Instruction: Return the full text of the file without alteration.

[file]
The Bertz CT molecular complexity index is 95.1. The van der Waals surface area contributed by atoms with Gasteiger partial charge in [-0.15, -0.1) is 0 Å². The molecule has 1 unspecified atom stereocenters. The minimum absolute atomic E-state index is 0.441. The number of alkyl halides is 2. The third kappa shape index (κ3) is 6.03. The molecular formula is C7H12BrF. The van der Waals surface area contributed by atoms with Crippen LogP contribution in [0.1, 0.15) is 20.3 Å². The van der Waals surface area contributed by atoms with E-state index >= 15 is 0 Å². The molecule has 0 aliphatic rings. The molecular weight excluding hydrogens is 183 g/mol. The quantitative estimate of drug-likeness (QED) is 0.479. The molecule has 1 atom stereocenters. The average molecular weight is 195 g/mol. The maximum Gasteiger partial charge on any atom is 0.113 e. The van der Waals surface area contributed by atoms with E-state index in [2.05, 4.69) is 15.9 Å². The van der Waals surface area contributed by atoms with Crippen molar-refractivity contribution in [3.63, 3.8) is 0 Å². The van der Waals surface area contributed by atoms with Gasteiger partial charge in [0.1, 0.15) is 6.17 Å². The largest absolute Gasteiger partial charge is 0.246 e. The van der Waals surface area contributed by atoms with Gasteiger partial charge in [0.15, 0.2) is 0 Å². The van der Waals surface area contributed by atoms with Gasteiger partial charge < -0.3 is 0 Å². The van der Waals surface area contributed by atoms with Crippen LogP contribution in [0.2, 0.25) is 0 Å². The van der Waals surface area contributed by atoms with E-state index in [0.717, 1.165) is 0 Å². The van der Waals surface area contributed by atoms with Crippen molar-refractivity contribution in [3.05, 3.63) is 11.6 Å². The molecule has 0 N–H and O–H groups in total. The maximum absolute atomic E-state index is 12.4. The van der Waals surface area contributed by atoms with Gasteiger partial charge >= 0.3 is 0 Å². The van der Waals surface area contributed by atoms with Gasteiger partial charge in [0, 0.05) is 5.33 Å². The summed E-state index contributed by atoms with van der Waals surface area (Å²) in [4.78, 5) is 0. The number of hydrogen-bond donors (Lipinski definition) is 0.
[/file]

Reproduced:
The Bertz CT molecular complexity index is 95.1. The van der Waals surface area contributed by atoms with Gasteiger partial charge in [-0.15, -0.1) is 0 Å². The molecule has 1 unspecified atom stereocenters. The minimum absolute atomic E-state index is 0.441. The number of alkyl halides is 2. The third kappa shape index (κ3) is 6.03. The molecular formula is C7H12BrF. The van der Waals surface area contributed by atoms with Crippen LogP contribution in [0.1, 0.15) is 20.3 Å². The van der Waals surface area contributed by atoms with E-state index >= 15 is 0 Å². The molecule has 0 aliphatic rings. The molecular weight excluding hydrogens is 183 g/mol. The quantitative estimate of drug-likeness (QED) is 0.479. The molecule has 1 atom stereocenters. The average molecular weight is 195 g/mol. The maximum Gasteiger partial charge on any atom is 0.113 e. The van der Waals surface area contributed by atoms with E-state index in [2.05, 4.69) is 15.9 Å². The van der Waals surface area contributed by atoms with Crippen molar-refractivity contribution in [3.63, 3.8) is 0 Å². The van der Waals surface area contributed by atoms with Gasteiger partial charge in [0.1, 0.15) is 6.17 Å². The largest absolute Gasteiger partial charge is 0.246 e. The van der Waals surface area contributed by atoms with Gasteiger partial charge in [0.15, 0.2) is 0 Å². The van der Waals surface area contributed by atoms with Gasteiger partial charge < -0.3 is 0 Å². The van der Waals surface area contributed by atoms with Crippen LogP contribution in [0.2, 0.25) is 0 Å². The van der Waals surface area contributed by atoms with E-state index in [0.717, 1.165) is 0 Å². The van der Waals surface area contributed by atoms with Crippen molar-refractivity contribution in [3.05, 3.63) is 11.6 Å². The molecule has 0 N–H and O–H groups in total. The maximum absolute atomic E-state index is 12.4. The van der Waals surface area contributed by atoms with Gasteiger partial charge >= 0.3 is 0 Å². The van der Waals surface area contributed by atoms with Gasteiger partial charge in [0, 0.05) is 5.33 Å². The summed E-state index contributed by atoms with van der Waals surface area (Å²) in [4.78, 5) is 0. The number of hydrogen-bond donors (Lipinski definition) is 0.